Set Compression Goals

Feb 26 / Max Porcelli

Why do we want to Use a Compressor?

On the market, we can find several types of Audio Compressors.
But when to use one instead of another? When using one technology, then another one?

It is renowned that with Audio Compression is easier to cause damage than make a track sound better. We also know that compression makes loud sounds quieter and quiet sounds louder.

But you don't have to slam a compressor with a basic preset on every track. We instead need to understand why we want to use a compressor.
By answering this question, we will realize which compressor to use, when and how to set it.

Shape Dynamics

ADSR Shape Dynamics with Compression
We can use a compressor to control and shape dynamics by compressing a signal's peaks (or better transients) and making levels more consistent.

A transient is a short spike in volume that typically occurs at the initial attack of a sound. For example, the attack of the kick drum of a snare hits the guitar peak on a string or a vocal consonance. These are good examples of what a transient is.

So, the compressor can change the attack but also the release time of a sound. It can also be used to add punch or brighten up a sound.In fact, by modifying the initial punch of a sound and its sustain, we can also change the so-called envelope of the sound (ADSR). 


Compressor as Limiter
A compressor can also be used to prevent clipping during the mixing and/or mastering process or even while tracking.

In this case, the compressor is set as a limiter, like a guardian that safely controls dynamics before converting the signal to the digital domain or recording processes.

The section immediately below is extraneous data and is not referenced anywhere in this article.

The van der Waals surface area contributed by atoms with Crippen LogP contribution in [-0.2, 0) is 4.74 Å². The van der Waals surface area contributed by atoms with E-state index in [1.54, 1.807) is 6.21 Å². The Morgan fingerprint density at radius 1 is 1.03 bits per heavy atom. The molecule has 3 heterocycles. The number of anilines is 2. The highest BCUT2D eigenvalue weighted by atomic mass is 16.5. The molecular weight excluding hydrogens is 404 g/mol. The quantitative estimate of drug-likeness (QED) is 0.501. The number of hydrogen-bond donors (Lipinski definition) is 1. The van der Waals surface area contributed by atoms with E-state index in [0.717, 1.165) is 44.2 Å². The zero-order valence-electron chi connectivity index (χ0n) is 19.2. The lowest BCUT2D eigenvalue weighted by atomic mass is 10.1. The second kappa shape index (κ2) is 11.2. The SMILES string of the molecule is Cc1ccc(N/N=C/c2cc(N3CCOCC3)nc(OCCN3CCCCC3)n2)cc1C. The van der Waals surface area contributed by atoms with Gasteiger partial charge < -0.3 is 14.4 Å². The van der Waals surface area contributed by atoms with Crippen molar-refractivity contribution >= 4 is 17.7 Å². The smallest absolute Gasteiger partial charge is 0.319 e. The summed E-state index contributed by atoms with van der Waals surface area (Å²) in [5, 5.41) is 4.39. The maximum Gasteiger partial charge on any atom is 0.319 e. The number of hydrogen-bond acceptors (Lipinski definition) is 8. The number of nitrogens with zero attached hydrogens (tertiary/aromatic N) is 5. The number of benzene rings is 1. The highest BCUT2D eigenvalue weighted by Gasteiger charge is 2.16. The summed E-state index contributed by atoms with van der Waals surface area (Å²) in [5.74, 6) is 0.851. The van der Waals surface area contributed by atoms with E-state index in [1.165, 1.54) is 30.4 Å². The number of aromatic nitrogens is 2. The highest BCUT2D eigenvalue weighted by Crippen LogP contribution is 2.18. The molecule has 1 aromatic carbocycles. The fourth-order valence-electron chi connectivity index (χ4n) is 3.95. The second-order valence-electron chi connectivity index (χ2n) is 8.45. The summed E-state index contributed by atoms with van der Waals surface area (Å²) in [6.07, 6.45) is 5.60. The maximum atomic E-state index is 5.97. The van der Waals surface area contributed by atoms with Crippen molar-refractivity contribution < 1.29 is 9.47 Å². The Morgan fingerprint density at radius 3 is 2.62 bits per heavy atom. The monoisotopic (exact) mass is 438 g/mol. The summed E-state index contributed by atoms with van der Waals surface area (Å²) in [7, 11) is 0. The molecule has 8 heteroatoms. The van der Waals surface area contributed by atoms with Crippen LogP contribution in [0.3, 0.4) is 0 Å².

A compressor can be set as a limiter when its ratio is set to 10:1 or even higher, and the threshold is set to the maximum level the compressor can handle. This setting creates a hard limit on the signal, preventing it from going any higher than the threshold.


Use Compressors for Tone
We can also use a compressor to add tone to a recording.
Each compressor type has its unique tone and character, like a VCA, an Optical, or a Tube Compressor.

This is why some compressors are superb on drums, vocals, bases, or room mikes, while others can add a pleasant harmonic distortion.

Depending on what you want to obtain, you will choose the right compressor for your goal, accordingly.

Specialized Compressors

Specialized Audio Compressors
There are also specialized compressors like the Multiband Compressor or the De Esser and they are designed to process specific frequency ranges of sound. 

Multiband compressors are used to compress specific frequency ranges independently, providing more precise control than a traditional compressor. 

De-essers are used to reduce excessive sibilance (harsh high-frequency sounds such as “s” and “sh”) in vocal recordings. A De-esser is essentially a single-band compressor.


Compressor to increase intelligibility
Because of its nature to make loud sound quieter and quiet sound louder, the audio compression is also used to increase the perceived loudness. For example, by compressing the room mike, we will enhance the room reverberations, making them almost as loud as the drum hit.

This characteristic creates a more even volume and makes the audio sound more cohesive as if it were all part of the same performance. Compressors also help reduce the dynamic range of audio, making mixing and matching sounds easier.


proximity effect with compressors
Compression can also move a recording backward or forward in the mix, giving a different proximity effect to the listener's ears. A lead vocal has to be in front of the mics, while background vocals are not. 
Depending on the compressor attack and release settings, a recording can be moved forward or backward in the mix. Faster attack settings can push the recoding backward in the mix, while a longer attack can push the same recoding in front of the mix.


There are different compressor types and settings for each goal.
If you want, you can learn something more about compressors controls here.

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